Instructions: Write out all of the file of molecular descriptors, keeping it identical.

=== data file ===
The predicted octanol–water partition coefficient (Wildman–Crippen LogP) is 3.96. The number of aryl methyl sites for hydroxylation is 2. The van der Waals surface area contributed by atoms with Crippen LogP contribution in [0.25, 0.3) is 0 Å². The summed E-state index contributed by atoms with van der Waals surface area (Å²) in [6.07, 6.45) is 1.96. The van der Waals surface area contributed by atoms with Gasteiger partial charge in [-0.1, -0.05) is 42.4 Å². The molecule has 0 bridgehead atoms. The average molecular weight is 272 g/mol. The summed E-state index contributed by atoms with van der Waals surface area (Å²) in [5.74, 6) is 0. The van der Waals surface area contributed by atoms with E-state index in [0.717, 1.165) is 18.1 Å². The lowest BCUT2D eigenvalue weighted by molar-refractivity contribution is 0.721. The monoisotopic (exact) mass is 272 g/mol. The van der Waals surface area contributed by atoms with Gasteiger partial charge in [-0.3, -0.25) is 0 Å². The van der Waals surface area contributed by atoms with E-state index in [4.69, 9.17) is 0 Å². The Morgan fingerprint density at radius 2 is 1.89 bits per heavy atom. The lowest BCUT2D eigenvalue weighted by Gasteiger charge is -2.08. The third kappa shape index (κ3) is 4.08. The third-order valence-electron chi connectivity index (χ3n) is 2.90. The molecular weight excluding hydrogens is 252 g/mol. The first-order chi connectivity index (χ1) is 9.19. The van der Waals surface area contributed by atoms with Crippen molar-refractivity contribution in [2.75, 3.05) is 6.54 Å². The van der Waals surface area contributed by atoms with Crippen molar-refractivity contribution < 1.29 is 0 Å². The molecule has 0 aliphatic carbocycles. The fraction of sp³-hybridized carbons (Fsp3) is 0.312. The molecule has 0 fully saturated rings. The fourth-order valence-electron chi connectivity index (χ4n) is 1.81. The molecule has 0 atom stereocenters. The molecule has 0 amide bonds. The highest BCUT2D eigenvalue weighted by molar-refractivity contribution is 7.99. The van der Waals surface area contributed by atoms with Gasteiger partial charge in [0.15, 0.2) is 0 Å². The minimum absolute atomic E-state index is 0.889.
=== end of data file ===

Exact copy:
The predicted octanol–water partition coefficient (Wildman–Crippen LogP) is 3.96. The number of aryl methyl sites for hydroxylation is 2. The van der Waals surface area contributed by atoms with Crippen LogP contribution in [0.25, 0.3) is 0 Å². The summed E-state index contributed by atoms with van der Waals surface area (Å²) in [6.07, 6.45) is 1.96. The van der Waals surface area contributed by atoms with Gasteiger partial charge in [-0.1, -0.05) is 42.4 Å². The molecule has 0 bridgehead atoms. The average molecular weight is 272 g/mol. The summed E-state index contributed by atoms with van der Waals surface area (Å²) in [5.74, 6) is 0. The van der Waals surface area contributed by atoms with E-state index in [0.717, 1.165) is 18.1 Å². The lowest BCUT2D eigenvalue weighted by molar-refractivity contribution is 0.721. The monoisotopic (exact) mass is 272 g/mol. The van der Waals surface area contributed by atoms with Gasteiger partial charge in [-0.3, -0.25) is 0 Å². The van der Waals surface area contributed by atoms with E-state index in [4.69, 9.17) is 0 Å². The Morgan fingerprint density at radius 2 is 1.89 bits per heavy atom. The lowest BCUT2D eigenvalue weighted by Gasteiger charge is -2.08. The third kappa shape index (κ3) is 4.08. The third-order valence-electron chi connectivity index (χ3n) is 2.90. The molecular weight excluding hydrogens is 252 g/mol. The first-order chi connectivity index (χ1) is 9.19. The van der Waals surface area contributed by atoms with Crippen molar-refractivity contribution in [2.75, 3.05) is 6.54 Å². The van der Waals surface area contributed by atoms with Crippen molar-refractivity contribution < 1.29 is 0 Å². The molecule has 0 aliphatic carbocycles. The fraction of sp³-hybridized carbons (Fsp3) is 0.312. The molecule has 0 fully saturated rings. The fourth-order valence-electron chi connectivity index (χ4n) is 1.81. The molecule has 0 atom stereocenters. The molecule has 0 amide bonds. The highest BCUT2D eigenvalue weighted by molar-refractivity contribution is 7.99. The van der Waals surface area contributed by atoms with Gasteiger partial charge in [0.15, 0.2) is 0 Å². The minimum absolute atomic E-state index is 0.889.